I remember the first time I ever heard about homeschooling. We were visiting our friends Mike and Barb Webb in Colorado, who had just begun teaching their three boys at home. As with many of you, my first reaction was, “Can you do that?” Barb laughed and assured me that, yes, it was not only quite possible and legal, but it was also extremely fun. Barb, Mike, and the boys spent the rest of our visit showing us the fruits of homeschooling: taking us on a picnic-turned-berry-picking-adventure in the mountains, making jelly from the wild berries while listening to Mike and the young boys discuss deep scientific topics, watching those rough-and-tumble boys play oh-so tenderly with our 16-month-old daughter, and recounting story after story from their homeschooling experiences. The boys delightedly identified birds soaring high overhead or butterflies and moths with only a fleeting glance.
Being a total newbie to this idea of educating my own offspring, I was full of wonder and questions. I should probably credit Barb with incubating the idea of being able to homeschool without loads of guilt hanging over one’s head. I had asked questions and listened intently to her answers for hours on end when I finally got around to The Big Question we all dread: How do you know you are doing enough? Barb’s soft but confident answer still echoes in my heart: “You do the best job you can, and you pray for God to clean up the rest.”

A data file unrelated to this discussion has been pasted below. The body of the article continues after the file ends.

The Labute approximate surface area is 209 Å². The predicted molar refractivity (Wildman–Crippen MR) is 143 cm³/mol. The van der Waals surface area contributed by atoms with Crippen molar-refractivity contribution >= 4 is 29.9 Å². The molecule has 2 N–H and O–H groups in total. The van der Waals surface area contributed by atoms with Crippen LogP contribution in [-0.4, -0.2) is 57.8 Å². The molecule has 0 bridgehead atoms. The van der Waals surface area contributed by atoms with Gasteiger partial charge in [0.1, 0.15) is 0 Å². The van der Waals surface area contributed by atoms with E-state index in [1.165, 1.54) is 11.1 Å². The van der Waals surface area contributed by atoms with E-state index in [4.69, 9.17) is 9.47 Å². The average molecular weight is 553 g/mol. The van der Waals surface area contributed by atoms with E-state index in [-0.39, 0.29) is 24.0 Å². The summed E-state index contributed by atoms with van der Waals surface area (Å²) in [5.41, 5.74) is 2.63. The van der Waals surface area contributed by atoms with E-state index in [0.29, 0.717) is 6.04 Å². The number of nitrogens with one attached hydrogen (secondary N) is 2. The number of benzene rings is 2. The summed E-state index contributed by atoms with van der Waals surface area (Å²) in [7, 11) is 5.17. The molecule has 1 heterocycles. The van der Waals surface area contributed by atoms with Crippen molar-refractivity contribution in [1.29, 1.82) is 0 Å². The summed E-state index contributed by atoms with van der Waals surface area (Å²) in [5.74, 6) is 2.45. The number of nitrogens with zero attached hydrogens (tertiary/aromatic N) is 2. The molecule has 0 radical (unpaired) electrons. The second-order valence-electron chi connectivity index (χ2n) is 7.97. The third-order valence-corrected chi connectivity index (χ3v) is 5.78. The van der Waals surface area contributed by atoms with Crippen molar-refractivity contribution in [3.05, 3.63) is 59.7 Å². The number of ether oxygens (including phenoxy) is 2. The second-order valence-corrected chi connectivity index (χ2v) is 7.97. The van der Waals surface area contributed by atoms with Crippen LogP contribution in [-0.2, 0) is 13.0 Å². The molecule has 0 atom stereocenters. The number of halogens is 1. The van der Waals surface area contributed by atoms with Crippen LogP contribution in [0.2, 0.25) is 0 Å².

Her explanation was most likely prompted by a confused expression on my face. Barb went on to give me a spontaneous teaching on how God only expects us to measure up to our own “best” level, not anyone else’s capabilities. Once we have done our best, we have nothing to feel guilty about — we know we gave it all we had. Any mistakes we make along the way can be laid at the foot of the cross, repented of, and left in God’s hands. He alone is big enough to wipe away the tears and scars of past hurts. He alone is able to call us by a new name and give us new lives. He is the one who makes us new creatures — all things become new in Him.
Moms and Dads, do the best job at homeschooling that you are capable of doing. Pray for wisdom and guidance, knowing that God will give it — He will not give a stone when asked for bread (Matthew 7:7-11). Then pray for your insufficiencies to be covered by His grace. God is more than capable of filling in the gaps we leave. After all, God is the One who invented this homeschooling process in the first place (Deuteronomy 6:4-9).